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Deeper learning through clever use of the Discussion Board

Last updated on 17 August 2022
Active blended learning means that students themselves have to independently get to grips with the subject matter. One way of encouraging self study is to have students formulate an opinion or solution to a case and to share this online so that everyone can learn from it. In this tip, you'll read how you can easily improve the effectiveness of this approach.

For active learning, it is important that students first individually immerse themselves in the subject in preparation for in-class activities within the framework of a flipped classroom approach. This activates prior knowledge and also encourages students to ask themselves questions about the subject. In our teaching tip 'How do you encourage students to do the self-study assignments', you can read some general tips on this.

By asking students to share the solution to a case, or their opinion on an article, with each others and the teacher before class, students learn more deeply and quickly during the in-class activities. For online sharing, Canvas' standard functionality can be used: the Canvas Discussion Board.

A challenge with this, however, is that with the standard settings of the Discussion Board, students can always read the answers of students who have completed this task. This has two negative effects.

Deep learning limited

Firstly, this situation can lead to students waiting until the last moment to submit their own answers. And that means less time for fellow students and the teacher to study these answers.

Secondly, it can lead to students not formulating their own answers first. This is unfortunate because the greatest learning benefit occurs when students first make a real attempt to formulate an answer using their own knowledge and skills (Inzlicht et al., 2018; Kuldas et al., 2014). Only when they then compare their answer with others can the strongest imprinting of knowledge - call it deep learning - take place.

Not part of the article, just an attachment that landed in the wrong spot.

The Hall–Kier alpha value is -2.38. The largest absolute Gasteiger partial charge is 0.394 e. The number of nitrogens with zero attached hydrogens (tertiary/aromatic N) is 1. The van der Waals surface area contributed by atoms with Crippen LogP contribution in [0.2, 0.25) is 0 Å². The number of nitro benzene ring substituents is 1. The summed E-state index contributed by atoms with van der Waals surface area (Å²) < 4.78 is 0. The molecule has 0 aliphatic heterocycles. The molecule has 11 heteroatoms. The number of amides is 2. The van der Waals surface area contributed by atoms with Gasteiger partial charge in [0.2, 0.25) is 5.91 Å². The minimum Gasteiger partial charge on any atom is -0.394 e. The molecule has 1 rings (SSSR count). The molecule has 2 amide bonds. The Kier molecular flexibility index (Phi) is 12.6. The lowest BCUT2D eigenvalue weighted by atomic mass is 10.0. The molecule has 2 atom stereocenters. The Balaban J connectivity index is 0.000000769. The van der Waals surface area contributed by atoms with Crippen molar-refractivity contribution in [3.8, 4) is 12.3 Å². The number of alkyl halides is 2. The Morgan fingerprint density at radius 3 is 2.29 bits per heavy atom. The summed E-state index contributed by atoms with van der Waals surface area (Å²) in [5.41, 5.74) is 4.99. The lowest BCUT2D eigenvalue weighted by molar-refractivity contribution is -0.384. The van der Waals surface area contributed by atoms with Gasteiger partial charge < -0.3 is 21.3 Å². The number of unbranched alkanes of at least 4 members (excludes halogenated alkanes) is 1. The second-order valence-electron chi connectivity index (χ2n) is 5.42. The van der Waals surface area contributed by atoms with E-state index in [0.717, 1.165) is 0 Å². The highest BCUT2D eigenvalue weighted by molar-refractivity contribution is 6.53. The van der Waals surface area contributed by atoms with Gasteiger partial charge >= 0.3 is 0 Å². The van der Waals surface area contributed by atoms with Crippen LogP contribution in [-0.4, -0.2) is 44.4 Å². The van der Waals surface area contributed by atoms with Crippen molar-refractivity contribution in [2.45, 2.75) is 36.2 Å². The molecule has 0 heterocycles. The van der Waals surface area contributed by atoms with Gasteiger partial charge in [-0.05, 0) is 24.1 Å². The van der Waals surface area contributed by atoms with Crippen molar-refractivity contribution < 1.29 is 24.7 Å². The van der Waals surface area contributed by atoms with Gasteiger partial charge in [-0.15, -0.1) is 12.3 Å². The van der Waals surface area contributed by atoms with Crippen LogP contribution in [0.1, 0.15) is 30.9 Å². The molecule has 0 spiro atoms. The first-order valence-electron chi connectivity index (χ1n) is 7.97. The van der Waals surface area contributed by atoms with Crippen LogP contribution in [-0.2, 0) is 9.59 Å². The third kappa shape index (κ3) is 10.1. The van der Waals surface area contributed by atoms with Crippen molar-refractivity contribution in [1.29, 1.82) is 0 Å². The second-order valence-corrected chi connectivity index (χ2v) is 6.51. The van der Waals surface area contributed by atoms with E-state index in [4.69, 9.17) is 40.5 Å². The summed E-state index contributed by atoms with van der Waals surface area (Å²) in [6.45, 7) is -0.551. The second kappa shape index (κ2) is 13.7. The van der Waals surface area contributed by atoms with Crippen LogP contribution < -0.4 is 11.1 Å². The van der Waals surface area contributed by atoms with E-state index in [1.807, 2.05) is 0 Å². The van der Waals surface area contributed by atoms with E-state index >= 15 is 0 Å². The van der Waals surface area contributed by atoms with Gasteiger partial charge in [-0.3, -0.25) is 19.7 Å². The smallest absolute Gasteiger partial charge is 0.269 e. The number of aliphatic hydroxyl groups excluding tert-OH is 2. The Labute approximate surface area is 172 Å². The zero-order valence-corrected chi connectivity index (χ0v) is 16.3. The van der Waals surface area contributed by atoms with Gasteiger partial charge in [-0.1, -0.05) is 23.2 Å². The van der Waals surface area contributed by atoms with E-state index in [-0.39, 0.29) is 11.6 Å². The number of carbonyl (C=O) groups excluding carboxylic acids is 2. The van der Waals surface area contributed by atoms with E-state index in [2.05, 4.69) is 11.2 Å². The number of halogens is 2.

The fact that students want to wait with their answers is in itself a normal human trait. People simply do not want to appear stupid and therefore like to know what others think, before they give their own solution or opinion. And there is also a natural tendency to attain required results with a minimum of effort.

How to deal with these negative effects? Read our tip below!

Satisfaction lies in the effort, not in the attainment, full effort is full victory - Mahatma Gandhi

Tip: Only show the answers of fellow students after the student has answered 

To minimise the above negative effects on learning, it is advisable to set up the Discussion Board so that students only see fellow students' answers after they have submitted their own. If students then compare their own answers with others, they will gain a better insight into their own knowledge and skills based on the differences and similarities.

This technical setting of the Discussion Board may cause some resistance among students. They may feel pressured or simply find it nonsense. Some of them might try to circumvent the problem by using the account of a fellow student who has already submitted the answer. Then the effect is lost.

That's why it's important to properly inform and convince the students of the purpose of the discussion topic: It is not about whether the answer given is (completely) correct, but rather that they have independently thought about the answer. And that this gives them the biggest gains in learning. If only for a greater chance of successfully completing the course.

How to set up the Canvas Discussion Board?

When creating a Discussion Board, tick the option 'Users must post before seeing replies'. The text, image or video, including the question, will be placed in the topic and the student can always read it. The student responds with a 'Reply'. Only after sending the reply, the student can see the replies of fellow students.

Other digital support

Another way to support the process of studying the learning materials, is by using one of the functions of FeedbackFruits Interactive Document, Comprehension of Document of using Perusall.

Sources

Inzlicht, M., Shenhav, A., & Olivola, C. Y. (2018). The Effort Paradox: Effort Is Both Costly and Valued. Trends in Cognitive Sciences, 22(4), 337–349. https://doi.org/10.1016/j.tics.2018.01.007 

Kuldas, S., Satyen, L., Ismail, H., & Hashim, S. (2014). Greater Cognitive Effort for Better Learning: Tailoring an Instructional Design for Learners with Different Levels of Knowledge and Motivation. Psychologica Belgica, 54(4), 350–373. https://doi.org/10.5334/pb.aw

This teaching tip is provided by VU NT&L and LEARN! Academy.